Then there is prophecy, which the apostle puts in third place.  He means anagoge, by means of which words are moved to the plane of the invisible and the future: ‘Brothers, we do not wish you to be in ignorance with regard to the dead, so that you will not grieve like those others who have no hope…

Doctrine makes plain the straightforward sequence of historical explanation.  In it there is no more hidden meaning than what is in the words themselves, for example, the following: ‘In the first place I handed on to you what I had been taught myself, namely, that Christ died for our sins in accordance with the Scriptures, that He was buried and that He rose on the third day and th)at He was seen by Cephas’ (1 Cor 15:3-5)…”    (St. John Cassian, CONFERENCES, pp 160-161)

St. John Cassian offers examples for the different lessons and meanings he believes we are to seek from the Scriptures.  All of these levels and meanings are ones that are placed in the text of the Bible by God Himself.  Our task remains the careful reading and study of Scriptures to see what God has placed in the text.  When we read the Scriptures for all of the meanings God intended for us to receive, then those scriptures are revealed as inspired and capable of teaching us, exhorting us, training us in righteousness and equipping us for every good work (2 Timothy 3:16).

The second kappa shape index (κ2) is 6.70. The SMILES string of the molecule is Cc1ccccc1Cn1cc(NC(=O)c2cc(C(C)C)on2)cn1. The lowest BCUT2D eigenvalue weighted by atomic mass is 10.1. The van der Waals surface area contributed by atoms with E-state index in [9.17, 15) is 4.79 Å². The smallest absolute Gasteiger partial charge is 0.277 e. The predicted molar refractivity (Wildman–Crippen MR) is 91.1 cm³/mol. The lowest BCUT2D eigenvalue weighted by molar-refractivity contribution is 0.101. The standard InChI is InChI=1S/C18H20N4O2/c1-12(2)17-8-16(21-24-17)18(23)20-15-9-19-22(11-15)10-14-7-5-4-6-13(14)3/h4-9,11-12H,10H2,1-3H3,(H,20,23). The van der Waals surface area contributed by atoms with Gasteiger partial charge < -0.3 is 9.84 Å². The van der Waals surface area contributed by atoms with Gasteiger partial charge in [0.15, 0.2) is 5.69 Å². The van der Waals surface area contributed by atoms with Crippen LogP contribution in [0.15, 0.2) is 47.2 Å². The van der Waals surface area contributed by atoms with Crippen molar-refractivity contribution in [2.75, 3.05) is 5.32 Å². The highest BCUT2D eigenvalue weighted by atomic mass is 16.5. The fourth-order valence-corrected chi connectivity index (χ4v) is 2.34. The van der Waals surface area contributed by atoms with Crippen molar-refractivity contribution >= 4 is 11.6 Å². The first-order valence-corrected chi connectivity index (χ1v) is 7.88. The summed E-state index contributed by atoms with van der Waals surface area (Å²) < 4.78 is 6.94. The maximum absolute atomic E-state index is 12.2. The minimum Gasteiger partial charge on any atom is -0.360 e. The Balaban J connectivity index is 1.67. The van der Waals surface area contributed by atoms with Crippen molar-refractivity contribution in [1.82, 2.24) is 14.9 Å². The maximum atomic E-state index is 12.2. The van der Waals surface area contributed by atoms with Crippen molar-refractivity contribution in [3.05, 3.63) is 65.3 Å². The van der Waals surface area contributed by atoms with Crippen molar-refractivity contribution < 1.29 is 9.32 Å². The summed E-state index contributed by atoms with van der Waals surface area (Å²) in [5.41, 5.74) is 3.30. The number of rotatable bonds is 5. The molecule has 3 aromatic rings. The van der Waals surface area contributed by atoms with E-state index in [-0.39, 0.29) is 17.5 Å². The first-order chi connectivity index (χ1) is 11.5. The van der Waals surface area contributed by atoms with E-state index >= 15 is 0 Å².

Next:   Methodology: How We Read the Bible – Theodoret of Cyrrus


American Pride and Freedom in the Light of Christ

The Jews said to Jesus: “We are descendants of Abraham, and have never been in bondage to any one. How is it that you say, ‘You will be made free’?” (John 8:33)

Each Sunday, Christians celebrate the Day of the Lord – the resurrection of Jesus Christ from the dead.  It is a day on which we joyously celebrate being liberated from bondage and slavery to sin and death.  In this celebration we also acknowledge that we were slaves – not just our ancestors, but we ourselves were slaves to our own passions, to sin, to death itself.   God freed us from this bondage through Jesus Christ just as He led the Israelites out of slavery in Egypt.

American Christians no doubt feel like the Jews in John 8 – we have never been in bondage to anyone, how can Jesus say he makes us free?

Jesus then said to the Jews who had believed in him, “If you continue in my word, you are truly my disciples,  and you will know the truth, and the truth will make you free.” They answered him, “We are descendants of Abraham, and have never been in bondage to any one. How is it that you say, ‘You will be made free’?”  Jesus answered them, “Truly, truly, I say to you, every one who commits sin is a slave to sin.  The slave does not continue in the house for ever; the son continues for ever.  So if the Son makes you free, you will be free indeed.   (John8:31-36)